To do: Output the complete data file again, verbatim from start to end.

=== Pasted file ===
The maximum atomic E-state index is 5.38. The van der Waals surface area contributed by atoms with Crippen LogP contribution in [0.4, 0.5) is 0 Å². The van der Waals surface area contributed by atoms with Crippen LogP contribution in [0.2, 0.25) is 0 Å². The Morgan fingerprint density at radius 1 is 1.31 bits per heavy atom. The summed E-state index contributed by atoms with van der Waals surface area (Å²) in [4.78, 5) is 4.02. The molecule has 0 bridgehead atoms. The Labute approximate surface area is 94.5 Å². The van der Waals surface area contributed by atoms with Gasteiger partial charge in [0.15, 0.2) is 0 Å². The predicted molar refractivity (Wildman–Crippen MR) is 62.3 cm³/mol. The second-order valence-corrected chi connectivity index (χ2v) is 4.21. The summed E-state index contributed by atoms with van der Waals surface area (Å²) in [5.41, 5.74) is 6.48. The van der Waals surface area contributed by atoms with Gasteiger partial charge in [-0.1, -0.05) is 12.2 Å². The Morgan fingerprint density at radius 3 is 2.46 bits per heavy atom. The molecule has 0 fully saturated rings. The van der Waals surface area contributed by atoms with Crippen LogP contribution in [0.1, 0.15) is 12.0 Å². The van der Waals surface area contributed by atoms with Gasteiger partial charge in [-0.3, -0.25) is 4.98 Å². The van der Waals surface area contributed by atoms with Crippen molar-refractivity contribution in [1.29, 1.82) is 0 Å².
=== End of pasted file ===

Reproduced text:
The maximum atomic E-state index is 5.38. The van der Waals surface area contributed by atoms with Crippen LogP contribution in [0.4, 0.5) is 0 Å². The van der Waals surface area contributed by atoms with Crippen LogP contribution in [0.2, 0.25) is 0 Å². The Morgan fingerprint density at radius 1 is 1.31 bits per heavy atom. The summed E-state index contributed by atoms with van der Waals surface area (Å²) in [4.78, 5) is 4.02. The molecule has 0 bridgehead atoms. The Labute approximate surface area is 94.5 Å². The van der Waals surface area contributed by atoms with Gasteiger partial charge in [0.15, 0.2) is 0 Å². The predicted molar refractivity (Wildman–Crippen MR) is 62.3 cm³/mol. The second-order valence-corrected chi connectivity index (χ2v) is 4.21. The summed E-state index contributed by atoms with van der Waals surface area (Å²) in [5.41, 5.74) is 6.48. The van der Waals surface area contributed by atoms with Gasteiger partial charge in [-0.1, -0.05) is 12.2 Å². The Morgan fingerprint density at radius 3 is 2.46 bits per heavy atom. The molecule has 0 fully saturated rings. The van der Waals surface area contributed by atoms with Crippen LogP contribution in [0.1, 0.15) is 12.0 Å². The van der Waals surface area contributed by atoms with Gasteiger partial charge in [-0.3, -0.25) is 4.98 Å². The van der Waals surface area contributed by atoms with Crippen molar-refractivity contribution in [1.29, 1.82) is 0 Å².